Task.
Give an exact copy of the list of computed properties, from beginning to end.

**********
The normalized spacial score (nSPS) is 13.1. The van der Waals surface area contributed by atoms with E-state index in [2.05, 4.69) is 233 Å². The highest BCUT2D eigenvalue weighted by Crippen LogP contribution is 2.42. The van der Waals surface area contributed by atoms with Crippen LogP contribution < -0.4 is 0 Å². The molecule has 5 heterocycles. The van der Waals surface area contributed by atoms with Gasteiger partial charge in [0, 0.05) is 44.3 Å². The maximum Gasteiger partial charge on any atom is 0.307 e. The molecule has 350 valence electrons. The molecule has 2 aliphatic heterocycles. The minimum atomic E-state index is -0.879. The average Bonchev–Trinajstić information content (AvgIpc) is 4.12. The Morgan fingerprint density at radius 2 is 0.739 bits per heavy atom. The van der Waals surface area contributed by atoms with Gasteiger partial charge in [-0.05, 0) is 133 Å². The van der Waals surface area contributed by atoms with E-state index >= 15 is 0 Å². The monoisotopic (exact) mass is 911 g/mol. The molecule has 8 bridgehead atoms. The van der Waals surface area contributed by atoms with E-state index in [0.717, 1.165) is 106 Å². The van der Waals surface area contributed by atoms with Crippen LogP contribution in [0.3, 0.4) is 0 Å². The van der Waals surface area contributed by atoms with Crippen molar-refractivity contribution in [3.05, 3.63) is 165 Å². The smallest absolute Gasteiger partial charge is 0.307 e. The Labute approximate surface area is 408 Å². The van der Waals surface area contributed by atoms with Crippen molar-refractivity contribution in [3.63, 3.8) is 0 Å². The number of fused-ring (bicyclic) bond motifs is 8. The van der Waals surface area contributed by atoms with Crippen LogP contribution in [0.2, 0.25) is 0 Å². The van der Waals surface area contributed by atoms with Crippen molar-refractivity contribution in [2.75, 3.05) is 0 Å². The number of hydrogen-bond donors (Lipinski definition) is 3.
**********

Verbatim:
The normalized spacial score (nSPS) is 13.1. The van der Waals surface area contributed by atoms with E-state index in [2.05, 4.69) is 233 Å². The highest BCUT2D eigenvalue weighted by Crippen LogP contribution is 2.42. The van der Waals surface area contributed by atoms with Crippen LogP contribution < -0.4 is 0 Å². The molecule has 5 heterocycles. The van der Waals surface area contributed by atoms with Gasteiger partial charge in [0, 0.05) is 44.3 Å². The maximum Gasteiger partial charge on any atom is 0.307 e. The molecule has 350 valence electrons. The molecule has 2 aliphatic heterocycles. The minimum atomic E-state index is -0.879. The average Bonchev–Trinajstić information content (AvgIpc) is 4.12. The Morgan fingerprint density at radius 2 is 0.739 bits per heavy atom. The van der Waals surface area contributed by atoms with Gasteiger partial charge in [-0.05, 0) is 133 Å². The van der Waals surface area contributed by atoms with E-state index >= 15 is 0 Å². The monoisotopic (exact) mass is 911 g/mol. The molecule has 8 bridgehead atoms. The van der Waals surface area contributed by atoms with E-state index in [0.717, 1.165) is 106 Å². The van der Waals surface area contributed by atoms with Crippen LogP contribution in [0.3, 0.4) is 0 Å². The van der Waals surface area contributed by atoms with Crippen molar-refractivity contribution in [3.05, 3.63) is 165 Å². The smallest absolute Gasteiger partial charge is 0.307 e. The Labute approximate surface area is 408 Å². The van der Waals surface area contributed by atoms with Crippen molar-refractivity contribution in [3.63, 3.8) is 0 Å². The number of fused-ring (bicyclic) bond motifs is 8. The van der Waals surface area contributed by atoms with Crippen LogP contribution in [0.2, 0.25) is 0 Å². The van der Waals surface area contributed by atoms with Crippen molar-refractivity contribution in [2.75, 3.05) is 0 Å². The number of hydrogen-bond donors (Lipinski definition) is 3.